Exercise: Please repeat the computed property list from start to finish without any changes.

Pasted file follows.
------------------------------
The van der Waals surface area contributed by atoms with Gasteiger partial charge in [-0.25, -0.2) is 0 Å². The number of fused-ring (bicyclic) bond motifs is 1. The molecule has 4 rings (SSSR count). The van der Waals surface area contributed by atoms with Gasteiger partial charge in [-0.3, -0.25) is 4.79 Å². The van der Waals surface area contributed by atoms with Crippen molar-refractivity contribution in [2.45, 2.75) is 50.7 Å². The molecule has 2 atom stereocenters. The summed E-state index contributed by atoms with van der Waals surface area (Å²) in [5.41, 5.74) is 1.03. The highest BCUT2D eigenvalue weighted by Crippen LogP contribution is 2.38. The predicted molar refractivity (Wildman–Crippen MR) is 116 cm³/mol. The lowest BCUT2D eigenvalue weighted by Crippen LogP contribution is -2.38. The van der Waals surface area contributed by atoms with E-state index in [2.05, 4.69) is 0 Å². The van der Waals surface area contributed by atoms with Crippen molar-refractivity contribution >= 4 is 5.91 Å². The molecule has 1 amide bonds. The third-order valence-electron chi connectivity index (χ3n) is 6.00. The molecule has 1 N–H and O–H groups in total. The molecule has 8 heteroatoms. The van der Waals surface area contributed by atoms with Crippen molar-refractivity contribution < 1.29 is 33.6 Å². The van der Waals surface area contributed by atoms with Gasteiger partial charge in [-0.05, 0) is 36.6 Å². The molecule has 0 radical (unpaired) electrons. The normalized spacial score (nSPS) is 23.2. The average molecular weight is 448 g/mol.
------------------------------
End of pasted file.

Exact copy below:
The van der Waals surface area contributed by atoms with Gasteiger partial charge in [-0.25, -0.2) is 0 Å². The number of fused-ring (bicyclic) bond motifs is 1. The molecule has 4 rings (SSSR count). The van der Waals surface area contributed by atoms with Gasteiger partial charge in [-0.3, -0.25) is 4.79 Å². The van der Waals surface area contributed by atoms with Crippen molar-refractivity contribution in [2.45, 2.75) is 50.7 Å². The molecule has 2 atom stereocenters. The summed E-state index contributed by atoms with van der Waals surface area (Å²) in [5.41, 5.74) is 1.03. The highest BCUT2D eigenvalue weighted by Crippen LogP contribution is 2.38. The predicted molar refractivity (Wildman–Crippen MR) is 116 cm³/mol. The lowest BCUT2D eigenvalue weighted by Crippen LogP contribution is -2.38. The van der Waals surface area contributed by atoms with E-state index in [2.05, 4.69) is 0 Å². The van der Waals surface area contributed by atoms with Crippen molar-refractivity contribution >= 4 is 5.91 Å². The molecule has 1 amide bonds. The third-order valence-electron chi connectivity index (χ3n) is 6.00. The molecule has 1 N–H and O–H groups in total. The molecule has 8 heteroatoms. The van der Waals surface area contributed by atoms with Crippen molar-refractivity contribution < 1.29 is 33.6 Å². The van der Waals surface area contributed by atoms with Gasteiger partial charge in [-0.05, 0) is 36.6 Å². The molecule has 0 radical (unpaired) electrons. The normalized spacial score (nSPS) is 23.2. The average molecular weight is 448 g/mol.